Civility on the net

The need of a so-called code of conduct seems out of question for many users of sites and bloggers. However,the mechanism which could help to achieve it are under discussion.The aim must be create a system for sites to state their policies.

First of all, I have to say that I have based my new entrance on 3 articles by Tim O´Reilly,”Draft Blogger’s Code of Conduct”,“Call for a Blogger’s Code of Conduct” and “Code of Conduct: Lessons Learned So Far”.

Everywhere are people who do not behave properly and do not use advantages and new tools well. The same that happens in real life takes place on the net. A lot of people try to harass, threaten, embarrass, or target other people on blogs. A lot of them are not brave enough to take responsibility for their own words and for the comments they write down on the net, and they signed as anonymous. If it was not harmful enough, weblogs have being created to encourage cyber-bullying. Right after, I will mention some ideas that Tim O´Reilly thinks might entail a code of conduct.
Continue reading

The need of a so-called code of conduct seems out of question for many users of sites and bloggers. However,the mechanism which could help to achieve it are under discussion.The aim must be create a system for sites to state their policies.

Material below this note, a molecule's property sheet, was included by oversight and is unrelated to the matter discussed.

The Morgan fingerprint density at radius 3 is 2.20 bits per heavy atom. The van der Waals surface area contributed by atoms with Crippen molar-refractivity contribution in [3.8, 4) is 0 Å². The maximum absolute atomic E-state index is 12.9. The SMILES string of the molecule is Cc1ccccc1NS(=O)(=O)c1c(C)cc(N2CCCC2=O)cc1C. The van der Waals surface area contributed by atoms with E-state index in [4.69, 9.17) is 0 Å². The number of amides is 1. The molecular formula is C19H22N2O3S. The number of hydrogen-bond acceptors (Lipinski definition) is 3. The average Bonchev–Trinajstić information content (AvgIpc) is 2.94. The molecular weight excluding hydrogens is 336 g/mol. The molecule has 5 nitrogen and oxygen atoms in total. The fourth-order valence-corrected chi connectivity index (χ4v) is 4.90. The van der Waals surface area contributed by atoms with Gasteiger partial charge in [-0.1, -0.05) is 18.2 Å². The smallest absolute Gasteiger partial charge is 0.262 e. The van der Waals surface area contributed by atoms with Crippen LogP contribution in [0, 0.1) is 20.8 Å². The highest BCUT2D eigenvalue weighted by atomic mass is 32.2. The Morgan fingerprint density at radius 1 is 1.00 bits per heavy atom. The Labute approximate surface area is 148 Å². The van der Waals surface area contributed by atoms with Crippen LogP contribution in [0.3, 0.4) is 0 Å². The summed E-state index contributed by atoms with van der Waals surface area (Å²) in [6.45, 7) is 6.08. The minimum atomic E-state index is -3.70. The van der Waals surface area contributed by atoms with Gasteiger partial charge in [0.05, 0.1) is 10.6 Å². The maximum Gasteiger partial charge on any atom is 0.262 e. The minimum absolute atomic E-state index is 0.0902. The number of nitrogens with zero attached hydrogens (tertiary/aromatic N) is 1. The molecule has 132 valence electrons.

First of all, I have to say that I have based my new entrance on 3 articles by Tim O´Reilly,”Draft Blogger's Code of Conduct”,“Call for a Blogger's Code of Conduct” and “Code of Conduct: Lessons Learned So Far”.

Everywhere are people who do not behave properly and do not use advantages and new tools well. The same that happens in real life takes place on the net. A lot of people try to harass, threaten, embarrass, or target other people on blogs. A lot of them are not brave enough to take responsibility for their own words and for the comments they write down on the net, and they signed as anonymous. If it was not harmful enough, weblogs have being created to encourage cyber-bullying. Right after, I will mention some ideas that Tim O´Reilly thinks might entail a code of conduct.
Continue reading